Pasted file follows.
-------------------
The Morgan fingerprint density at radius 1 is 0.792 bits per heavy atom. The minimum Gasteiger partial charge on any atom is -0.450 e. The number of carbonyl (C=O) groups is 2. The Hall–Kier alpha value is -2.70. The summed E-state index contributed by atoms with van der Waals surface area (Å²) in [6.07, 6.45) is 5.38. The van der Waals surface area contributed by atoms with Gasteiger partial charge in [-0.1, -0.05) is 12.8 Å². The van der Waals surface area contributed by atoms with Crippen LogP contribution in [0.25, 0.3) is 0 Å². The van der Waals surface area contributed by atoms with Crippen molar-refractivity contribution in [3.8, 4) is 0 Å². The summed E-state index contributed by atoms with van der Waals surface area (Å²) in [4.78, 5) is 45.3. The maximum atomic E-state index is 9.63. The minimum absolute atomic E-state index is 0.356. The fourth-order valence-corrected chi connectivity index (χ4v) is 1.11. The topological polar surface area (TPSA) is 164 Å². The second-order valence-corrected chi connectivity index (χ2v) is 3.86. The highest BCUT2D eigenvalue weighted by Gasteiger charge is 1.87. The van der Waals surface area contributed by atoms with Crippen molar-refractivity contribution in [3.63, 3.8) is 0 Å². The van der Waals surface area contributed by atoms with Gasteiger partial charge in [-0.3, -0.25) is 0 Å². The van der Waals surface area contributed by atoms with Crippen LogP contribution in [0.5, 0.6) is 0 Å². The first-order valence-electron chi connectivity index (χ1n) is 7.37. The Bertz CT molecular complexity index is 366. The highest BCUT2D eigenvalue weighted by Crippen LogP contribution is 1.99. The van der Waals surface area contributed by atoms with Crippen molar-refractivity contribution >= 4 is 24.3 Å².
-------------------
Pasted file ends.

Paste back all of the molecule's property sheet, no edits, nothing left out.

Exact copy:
The Morgan fingerprint density at radius 1 is 0.792 bits per heavy atom. The minimum Gasteiger partial charge on any atom is -0.450 e. The number of carbonyl (C=O) groups is 2. The Hall–Kier alpha value is -2.70. The summed E-state index contributed by atoms with van der Waals surface area (Å²) in [6.07, 6.45) is 5.38. The van der Waals surface area contributed by atoms with Gasteiger partial charge in [-0.1, -0.05) is 12.8 Å². The van der Waals surface area contributed by atoms with Crippen LogP contribution in [0.25, 0.3) is 0 Å². The van der Waals surface area contributed by atoms with Crippen molar-refractivity contribution in [3.8, 4) is 0 Å². The summed E-state index contributed by atoms with van der Waals surface area (Å²) in [4.78, 5) is 45.3. The maximum atomic E-state index is 9.63. The minimum absolute atomic E-state index is 0.356. The fourth-order valence-corrected chi connectivity index (χ4v) is 1.11. The topological polar surface area (TPSA) is 164 Å². The second-order valence-corrected chi connectivity index (χ2v) is 3.86. The highest BCUT2D eigenvalue weighted by Gasteiger charge is 1.87. The van der Waals surface area contributed by atoms with Crippen molar-refractivity contribution in [3.63, 3.8) is 0 Å². The van der Waals surface area contributed by atoms with Gasteiger partial charge in [-0.3, -0.25) is 0 Å². The van der Waals surface area contributed by atoms with Crippen LogP contribution in [0.5, 0.6) is 0 Å². The first-order valence-electron chi connectivity index (χ1n) is 7.37. The Bertz CT molecular complexity index is 366. The highest BCUT2D eigenvalue weighted by Crippen LogP contribution is 1.99. The van der Waals surface area contributed by atoms with Crippen molar-refractivity contribution >= 4 is 24.3 Å².